3.4.6 Policy Enforcement

Enforcement of data usage restrictions (Policy Enforcement) can be characterized and implemented in different forms. Organizational rules or legal contracts can be substituted, or at least accompanied, by technical solutions, which introduce a new level of security. Vice versa, technical solutions can be accompanied by organizational rules or legal contracts (e.g., to compensate missing capabilities of the technical solution).

Although it is a commonly used solution to address data usage control restrictions by organizational rules, the IDS focuses on technical enforcement. To enforce data usage restrictions, a system’s actions need to be monitored and potentially intercepted by control points (i.e., Policy Enforcement Points). These actions must be judged by a decision engine (i.e., a Policy Decision Point) for requesting permission or denial. In addition to just allowing or denying an action, the decision engine may also require modification of the action. A PEP component encapsulates the enforcement.

Policy Enforcement Point (PEP)

The Policy Enforcement Point (PEP) has two main tasks. First, it is the entry point for enforcement, meaning it is the point where data or metadata is stopped and transferred to the PDP, the PDP makes a decision and returns it to the PEP. Secondly, the PEP will subsequently manipulate or lock the data according to the decision.

Figure Communication Policy Enforcement Point and Policy Decision Point

Policy Decision Point (PDP)

As mentioned before, the Policy Decision Point (PDP) makes the decision based on the data sent by the PEP and the deposited policies. The policies specifies the conditions and obligations. The result of the evaluation is send to the PEP for enforcement (see Figure The PDP also interprets the policies in terms of context information and instructions. This means the policy decision may also depend on additional information that is not present in the intercepted system action itself. This includes information about the context, such as data flows or the geographical location of an entity. It is also possible to specify pre- or post-conditions that have to hold before (e.g., integrity check of the environment) and after (e.g., data item is deleted after usage) decision-making. In addition, it is possible to define on-conditions that have to hold during usage (e.g., only during business hours). These conditions usually specify constraints and permissions that have to be fulfilled before, during, and after using data (see Figure This is linked to the other components presented in this section.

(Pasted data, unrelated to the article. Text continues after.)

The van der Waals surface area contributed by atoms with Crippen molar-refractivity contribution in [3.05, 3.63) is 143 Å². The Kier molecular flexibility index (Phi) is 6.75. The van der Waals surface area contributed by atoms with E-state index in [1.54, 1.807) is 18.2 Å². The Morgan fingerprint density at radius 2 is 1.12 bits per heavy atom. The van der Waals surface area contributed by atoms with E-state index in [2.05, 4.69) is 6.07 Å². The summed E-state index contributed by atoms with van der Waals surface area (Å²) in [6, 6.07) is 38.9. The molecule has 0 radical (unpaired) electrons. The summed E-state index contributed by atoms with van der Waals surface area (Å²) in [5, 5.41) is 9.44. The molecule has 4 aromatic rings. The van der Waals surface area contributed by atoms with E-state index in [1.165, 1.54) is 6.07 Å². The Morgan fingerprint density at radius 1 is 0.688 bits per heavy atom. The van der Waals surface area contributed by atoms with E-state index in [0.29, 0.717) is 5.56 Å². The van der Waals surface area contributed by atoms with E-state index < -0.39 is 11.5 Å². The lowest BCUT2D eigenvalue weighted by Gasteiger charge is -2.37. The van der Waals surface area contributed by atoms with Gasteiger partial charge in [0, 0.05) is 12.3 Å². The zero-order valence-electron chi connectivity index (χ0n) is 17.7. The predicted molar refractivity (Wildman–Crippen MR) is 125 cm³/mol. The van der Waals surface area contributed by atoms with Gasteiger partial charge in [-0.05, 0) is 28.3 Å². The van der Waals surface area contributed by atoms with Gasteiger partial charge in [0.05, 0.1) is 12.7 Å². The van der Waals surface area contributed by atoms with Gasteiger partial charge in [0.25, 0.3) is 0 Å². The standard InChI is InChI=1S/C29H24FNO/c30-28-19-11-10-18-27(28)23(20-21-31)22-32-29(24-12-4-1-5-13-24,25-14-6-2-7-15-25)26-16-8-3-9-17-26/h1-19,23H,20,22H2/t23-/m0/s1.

Figure Usage Control Pre-, On-, and Post-Conditions

Policy Information Point (PIP)

The Policy Information Point (PIP) is the component to determine information such as context information during policy evaluation. This information can then be used in the PDP for decision making. (More about context information in Section 4.1.6)

Policy Execution Point (PXP)

The Policy Execution Point (PXP) is the components for implementing instructions or requirements these can be before a decision and their successful execution can be included as a condition, or they can be executed after a decision has been made. (More about the execution of instructions in Section 4.1.6)

Policy Management Point (PMP) and Policy Administration Point (PAP)